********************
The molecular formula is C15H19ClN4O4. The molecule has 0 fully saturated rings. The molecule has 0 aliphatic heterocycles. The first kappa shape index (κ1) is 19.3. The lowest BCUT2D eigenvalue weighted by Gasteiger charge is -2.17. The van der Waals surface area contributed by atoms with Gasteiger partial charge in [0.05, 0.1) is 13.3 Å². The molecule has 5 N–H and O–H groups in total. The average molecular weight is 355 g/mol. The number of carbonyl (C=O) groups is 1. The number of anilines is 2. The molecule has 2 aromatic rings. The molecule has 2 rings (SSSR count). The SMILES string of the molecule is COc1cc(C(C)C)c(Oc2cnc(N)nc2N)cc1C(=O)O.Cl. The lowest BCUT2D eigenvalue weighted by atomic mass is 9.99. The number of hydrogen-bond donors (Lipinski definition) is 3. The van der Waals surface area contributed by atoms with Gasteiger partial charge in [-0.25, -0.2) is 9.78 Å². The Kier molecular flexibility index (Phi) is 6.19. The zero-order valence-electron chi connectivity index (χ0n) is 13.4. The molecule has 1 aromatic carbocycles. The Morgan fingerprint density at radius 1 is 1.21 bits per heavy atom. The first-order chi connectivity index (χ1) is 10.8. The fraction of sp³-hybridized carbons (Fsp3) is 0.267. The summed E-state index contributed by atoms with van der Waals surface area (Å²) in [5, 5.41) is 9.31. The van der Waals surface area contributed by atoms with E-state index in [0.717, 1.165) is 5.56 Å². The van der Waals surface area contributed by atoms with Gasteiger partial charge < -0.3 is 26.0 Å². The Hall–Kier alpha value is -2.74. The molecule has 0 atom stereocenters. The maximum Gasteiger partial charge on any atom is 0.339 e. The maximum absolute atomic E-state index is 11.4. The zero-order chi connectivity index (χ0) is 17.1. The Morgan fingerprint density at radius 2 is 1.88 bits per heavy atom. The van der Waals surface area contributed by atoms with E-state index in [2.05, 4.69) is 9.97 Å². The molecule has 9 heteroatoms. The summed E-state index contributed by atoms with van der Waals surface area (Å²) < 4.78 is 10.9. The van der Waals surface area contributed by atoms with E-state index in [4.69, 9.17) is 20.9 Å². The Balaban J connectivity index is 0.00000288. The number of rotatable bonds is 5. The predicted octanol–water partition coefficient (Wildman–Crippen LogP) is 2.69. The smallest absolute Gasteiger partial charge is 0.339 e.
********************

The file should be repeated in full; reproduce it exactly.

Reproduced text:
The molecular formula is C15H19ClN4O4. The molecule has 0 fully saturated rings. The molecule has 0 aliphatic heterocycles. The first kappa shape index (κ1) is 19.3. The lowest BCUT2D eigenvalue weighted by Gasteiger charge is -2.17. The van der Waals surface area contributed by atoms with Gasteiger partial charge in [0.05, 0.1) is 13.3 Å². The molecule has 5 N–H and O–H groups in total. The average molecular weight is 355 g/mol. The number of carbonyl (C=O) groups is 1. The number of anilines is 2. The molecule has 2 aromatic rings. The molecule has 2 rings (SSSR count). The SMILES string of the molecule is COc1cc(C(C)C)c(Oc2cnc(N)nc2N)cc1C(=O)O.Cl. The lowest BCUT2D eigenvalue weighted by atomic mass is 9.99. The number of hydrogen-bond donors (Lipinski definition) is 3. The van der Waals surface area contributed by atoms with Gasteiger partial charge in [-0.25, -0.2) is 9.78 Å². The Kier molecular flexibility index (Phi) is 6.19. The zero-order valence-electron chi connectivity index (χ0n) is 13.4. The molecule has 1 aromatic carbocycles. The Morgan fingerprint density at radius 1 is 1.21 bits per heavy atom. The first-order chi connectivity index (χ1) is 10.8. The fraction of sp³-hybridized carbons (Fsp3) is 0.267. The summed E-state index contributed by atoms with van der Waals surface area (Å²) in [5, 5.41) is 9.31. The van der Waals surface area contributed by atoms with E-state index in [0.717, 1.165) is 5.56 Å². The van der Waals surface area contributed by atoms with Gasteiger partial charge < -0.3 is 26.0 Å². The Hall–Kier alpha value is -2.74. The molecule has 0 atom stereocenters. The maximum Gasteiger partial charge on any atom is 0.339 e. The maximum absolute atomic E-state index is 11.4. The zero-order chi connectivity index (χ0) is 17.1. The Morgan fingerprint density at radius 2 is 1.88 bits per heavy atom. The van der Waals surface area contributed by atoms with E-state index in [2.05, 4.69) is 9.97 Å². The molecule has 9 heteroatoms. The summed E-state index contributed by atoms with van der Waals surface area (Å²) < 4.78 is 10.9. The van der Waals surface area contributed by atoms with E-state index in [4.69, 9.17) is 20.9 Å². The Balaban J connectivity index is 0.00000288. The number of rotatable bonds is 5. The predicted octanol–water partition coefficient (Wildman–Crippen LogP) is 2.69. The smallest absolute Gasteiger partial charge is 0.339 e.